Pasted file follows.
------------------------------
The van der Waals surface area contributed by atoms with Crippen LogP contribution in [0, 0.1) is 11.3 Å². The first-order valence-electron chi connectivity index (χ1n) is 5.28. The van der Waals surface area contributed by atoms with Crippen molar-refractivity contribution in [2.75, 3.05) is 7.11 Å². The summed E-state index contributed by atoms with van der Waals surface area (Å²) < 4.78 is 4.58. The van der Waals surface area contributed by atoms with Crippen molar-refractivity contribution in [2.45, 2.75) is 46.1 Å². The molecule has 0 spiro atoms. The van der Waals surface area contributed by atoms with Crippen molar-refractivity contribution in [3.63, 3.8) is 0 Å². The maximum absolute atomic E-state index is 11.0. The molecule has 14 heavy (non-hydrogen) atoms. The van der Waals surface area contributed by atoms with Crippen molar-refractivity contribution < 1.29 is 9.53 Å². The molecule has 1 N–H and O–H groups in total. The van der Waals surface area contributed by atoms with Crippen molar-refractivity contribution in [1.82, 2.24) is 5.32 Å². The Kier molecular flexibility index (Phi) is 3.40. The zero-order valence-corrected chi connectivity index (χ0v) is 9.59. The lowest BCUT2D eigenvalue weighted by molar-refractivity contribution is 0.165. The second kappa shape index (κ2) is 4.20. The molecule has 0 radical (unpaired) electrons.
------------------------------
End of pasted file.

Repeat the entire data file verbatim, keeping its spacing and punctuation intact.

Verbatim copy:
The van der Waals surface area contributed by atoms with Crippen LogP contribution in [0, 0.1) is 11.3 Å². The first-order valence-electron chi connectivity index (χ1n) is 5.28. The van der Waals surface area contributed by atoms with Crippen molar-refractivity contribution in [2.75, 3.05) is 7.11 Å². The summed E-state index contributed by atoms with van der Waals surface area (Å²) < 4.78 is 4.58. The van der Waals surface area contributed by atoms with Crippen molar-refractivity contribution in [2.45, 2.75) is 46.1 Å². The molecule has 0 spiro atoms. The van der Waals surface area contributed by atoms with Crippen molar-refractivity contribution in [3.63, 3.8) is 0 Å². The maximum absolute atomic E-state index is 11.0. The molecule has 14 heavy (non-hydrogen) atoms. The van der Waals surface area contributed by atoms with Crippen molar-refractivity contribution < 1.29 is 9.53 Å². The molecule has 1 N–H and O–H groups in total. The van der Waals surface area contributed by atoms with Crippen molar-refractivity contribution in [1.82, 2.24) is 5.32 Å². The Kier molecular flexibility index (Phi) is 3.40. The zero-order valence-corrected chi connectivity index (χ0v) is 9.59. The lowest BCUT2D eigenvalue weighted by molar-refractivity contribution is 0.165. The second kappa shape index (κ2) is 4.20. The molecule has 0 radical (unpaired) electrons.